letters to the Curry House

Alex wrote :
I am wondering about the authenticity of restaurant curries. I have eaten many curries in the UK and cooked a few from recipes on your site. Recently I was on holiday with my wife in Rouen, Normandy, and we found what looked like an authentic Indian restaurant. I ordered a vindaloo and was surprised to find that, although the meal was beautifully aromatic, there was no heat. A vindaloo with no heat? Talking with the waiter, he said that Indian restaurants change their recipes according to the country that they are in. I asked about curries in India and he said that it was entirely different. He said that food was cooked at home from fresh ingredients and couldn't be compared to the "batch method" used in Western Europe. What was he talking about? Before you ask "is this meal authentic?" first you have to decide authentic to what?. That's the tricky bit. If you asked most English curry fans whether the curry in front of them was authentic they would probably make their judgement using restaurant curries as their yardstick. But if you asked a British Asian the same question their reply is likely to be based on their family's home cooking. Many British Asians would, I think, consider standard curry house fare to be at best Anglicised and at worst a travesty of the original dishes on which they are based. The well known Indian chef, Cyrus Todiwala, remarks in his excellent book Café Spice Namaste that the traditional Parsee dhansak has been "grossly abused by restaurants in the UK". Many English people would find home-style Asian cooking quite unfamiliar. That's because, for most of us, our idea of an authentic Indian meal is based upon our experiences in "Indian" restaurants (which, just to confound our expectations even further, are mainly run by Bangladeshis). Listen to what restaurateur Iqbal Wahhab has to say "At the end of a night in an Indian restaurant, the boys sit down to their own meal. The staff curry is brought out ...... [and] it's like nothing on the menu they serve their customers". Yet there is a new and welcome trend in Asian restaurants. These new-wave restaurants aspire to be not the familiar curry houses but Bengali restaurants or Punjabi restaurants or other restaurants serving regional cuisine from the Asian sub-continent. So we are now getting restaurant specialities that could certainly be described as authentic. Of course, even the more upmarket restaurants serving regional cuisine have to adapt their cooking for mass catering. They cannot cook in home-style quantities. They have to prepare stock sauces in advance. They have to pre-cook meat that needs long, slow cooking. So even here a traditional recipe will be changed according to the needs of a restaurant to serve its customers quickly and efficiently. That's what the waiter meant by "batch" cooking. Your experience of the vindaloo with no heat is a clear case of the restaurant adapting its cooking to the expectation and tastes of its customers. The curry house has been a feature of the British high street for 40 odd years. Curries have been cooked in British homes (using good old Madras curry powder but unrecognisable to the average Indian) since the days of the British Empire in India. Curry houses in France or the USA are a fairly new phenomenon. The menu is relatively unfamiliar so the curries have been tailored to suit the local clientele. But, in the end, does it spoil your enjoyment if the dhansak in your local curry house is not made in the traditional Parsee style? The dhansak I was served last week in my local Tandoori was astonishingly good but probably not authentic. A traditional dhansak from the Café Spice Namaste would, I am sure, be a delight and a whole new experience. So why worry about authenticity? Enjoy both!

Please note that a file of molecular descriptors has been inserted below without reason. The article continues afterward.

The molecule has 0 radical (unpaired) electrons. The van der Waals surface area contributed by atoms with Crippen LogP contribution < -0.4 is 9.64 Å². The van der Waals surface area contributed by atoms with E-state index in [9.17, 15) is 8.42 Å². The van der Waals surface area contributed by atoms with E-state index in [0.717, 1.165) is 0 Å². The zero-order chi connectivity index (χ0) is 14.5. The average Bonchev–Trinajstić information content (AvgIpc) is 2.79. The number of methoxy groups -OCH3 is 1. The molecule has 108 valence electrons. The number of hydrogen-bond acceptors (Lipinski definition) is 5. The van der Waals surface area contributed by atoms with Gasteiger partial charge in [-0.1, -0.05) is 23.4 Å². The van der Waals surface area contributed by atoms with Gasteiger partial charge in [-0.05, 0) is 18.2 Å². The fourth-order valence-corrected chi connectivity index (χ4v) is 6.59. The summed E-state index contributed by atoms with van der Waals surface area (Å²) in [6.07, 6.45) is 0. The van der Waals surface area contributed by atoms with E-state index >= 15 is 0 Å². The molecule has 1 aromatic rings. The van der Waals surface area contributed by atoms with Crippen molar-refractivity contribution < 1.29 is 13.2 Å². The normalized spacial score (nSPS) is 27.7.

© David W Smith, 2002
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